Reworking Architecture

A conversation about architecture's lack of labor consciousness and architecture's place in activism


Organizing Institutions

Slought, The Architecture Lobby


Peggy Deamer


The Architect's Newspaper

Process initiated


Opens to public





4017 Walnut St
Philadelphia, PA 19104

On the web



0% Formal - 100% Informal

Slought and the Architecture Lobby are pleased to announce the premiere of (Re)Working Architecture, a video documenting a performance event organized by the Architecture Lobby with scenes, real and absurd, of architectural practice, on Friday, May 20, 2016 at 6:30pm. The unveiling of the film will be followed by a panel discussion addressing both architecture's lack of labor consciousness and its ability to learn from art activism.

Filmed by Mass Ornament, an award winning video art practice, in October 2015 at the Co-Prosperity Sphere in an event parallel to the Chicago Biennial, the scenes have their origin in the Architecture Lobby's 10-point manifesto demanding better labor practices in and changed structures for architecture. The premiere of (Re)Working Architecture corresponds to and parallels the AIA National's Annual Convention in Philadelphia over the same weekend.

The Architecture Lobby is an organization of architectural workers advocating for the value of architecture in the general public and for architectural work within the discipline. It believes that the work architects do – aesthetic, technical, social, organizational, environmental, administrative, fiduciary – needs structural change to be more rewarding and more socially relevant. As long as architecture tolerates abusive practices in the office and the construction site, it cannot insist on its role in and for the public good.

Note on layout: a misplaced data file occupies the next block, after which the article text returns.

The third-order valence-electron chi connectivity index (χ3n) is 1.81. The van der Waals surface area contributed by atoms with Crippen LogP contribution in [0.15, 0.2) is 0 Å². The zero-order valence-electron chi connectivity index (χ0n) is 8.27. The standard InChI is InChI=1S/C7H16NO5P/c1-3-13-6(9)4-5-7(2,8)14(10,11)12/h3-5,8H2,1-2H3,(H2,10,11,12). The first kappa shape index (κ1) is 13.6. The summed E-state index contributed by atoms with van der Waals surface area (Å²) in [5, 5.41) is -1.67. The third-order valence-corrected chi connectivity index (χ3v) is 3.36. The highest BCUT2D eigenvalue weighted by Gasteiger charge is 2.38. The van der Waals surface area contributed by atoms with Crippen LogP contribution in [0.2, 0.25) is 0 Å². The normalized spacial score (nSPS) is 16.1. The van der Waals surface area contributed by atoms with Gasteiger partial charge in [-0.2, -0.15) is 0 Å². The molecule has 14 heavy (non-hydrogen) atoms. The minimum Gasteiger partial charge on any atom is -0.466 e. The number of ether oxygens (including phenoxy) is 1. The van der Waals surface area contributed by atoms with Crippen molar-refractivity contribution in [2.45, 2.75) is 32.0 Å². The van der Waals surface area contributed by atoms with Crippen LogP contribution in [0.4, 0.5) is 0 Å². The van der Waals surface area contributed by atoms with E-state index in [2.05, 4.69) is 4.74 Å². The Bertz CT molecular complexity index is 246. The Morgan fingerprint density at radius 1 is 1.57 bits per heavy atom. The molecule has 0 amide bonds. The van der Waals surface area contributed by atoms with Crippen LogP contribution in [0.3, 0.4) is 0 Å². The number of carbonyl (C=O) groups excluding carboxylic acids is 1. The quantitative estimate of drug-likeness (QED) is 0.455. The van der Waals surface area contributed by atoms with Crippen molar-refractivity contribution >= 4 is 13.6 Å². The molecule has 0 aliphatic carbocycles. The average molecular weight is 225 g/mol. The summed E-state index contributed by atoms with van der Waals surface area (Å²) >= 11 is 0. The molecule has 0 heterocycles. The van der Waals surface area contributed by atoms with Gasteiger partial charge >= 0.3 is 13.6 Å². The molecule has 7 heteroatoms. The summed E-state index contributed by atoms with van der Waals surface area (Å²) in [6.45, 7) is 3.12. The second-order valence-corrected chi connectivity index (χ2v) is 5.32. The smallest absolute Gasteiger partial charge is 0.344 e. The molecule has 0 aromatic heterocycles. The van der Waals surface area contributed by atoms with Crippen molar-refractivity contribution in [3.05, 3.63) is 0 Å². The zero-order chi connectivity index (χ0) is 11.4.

This evening will be the first time that members of the public, the Architecture Lobby, and the art community come together to debate architecture's place in experimental activism. (Re)Working Architecture takes lessons from Theatre of the Oppressed and, having no sustained tradition of labor protest in its own field, looks to art for new models. At the same time, there are surely limits to how effective this usurping of art models is. What do artists and architects have in common in the current neoliberal context? Likewise, what are the limits to and potential for professional cooperation outside the boundaries of a professional organization like the AIA?

These are the issues at stake in the Slought forum where panelists Daniel Barber, Barrie Cline, and Damon Rich will join members of the Architecture Lobby - Peggy Deamer, Keefer Dunn, and Quilian Riano - to discuss architectural protest, labor, and relevance. Join us Friday, May 20, 6:30-8:00 to begin a conversation to reimagine architecture as a practice that is fair, socially motivated, and societally responsible.

read more

Barrie Cline is an artist who teaches public art to construction workers at the Harry Van Arsdale Jr. Center for Labor Studies where she is also a Kelber Fellow. In 2014 she co-founded the Workers Art Coalition, a group made up of primarily building trades people who collaborate on art and movement building projects in public space.

Quilian Riano is an architectural and urban designer, researcher, writer, and educator working out of Brooklyn, New York. Quilian is the founder and principal of DSGN AGNC, a collaborative design/research studio exploring political engagement through architecture, urbanism and art.

Peggy Deamer is a practicing architect in New York, a professor at Yale School of Architecture, and the founding member of the Architecture Lobby. She is the editor of Architecture and Capitalism: 1845-Present and The Architect as Worker: Immaterial Labor, the Creative Class and the Politics of Design.

Daniel A. Barber's historical research examines the role of architecture in the emergence of global environmental culture. His book A House in the Sun: Modern Architecture and Solar Energy in the Cold War will be published in October by Oxford University Press.

Damon Rich is an urban designer, planner, and partner at Hector. He has recently designed a riverfront park, a set of citywide zoning and land use regulations, and a memorial for an eco-feminist nun.

Keefer Dunn is a recent graduate of IIT's M. Arch program who currently works as an educator, writer, and designer in Chicago, Illinois. He co-founded the Chicago chapter of the Architecture Lobby in 2014, bringing with him a background in political activism and labor politics.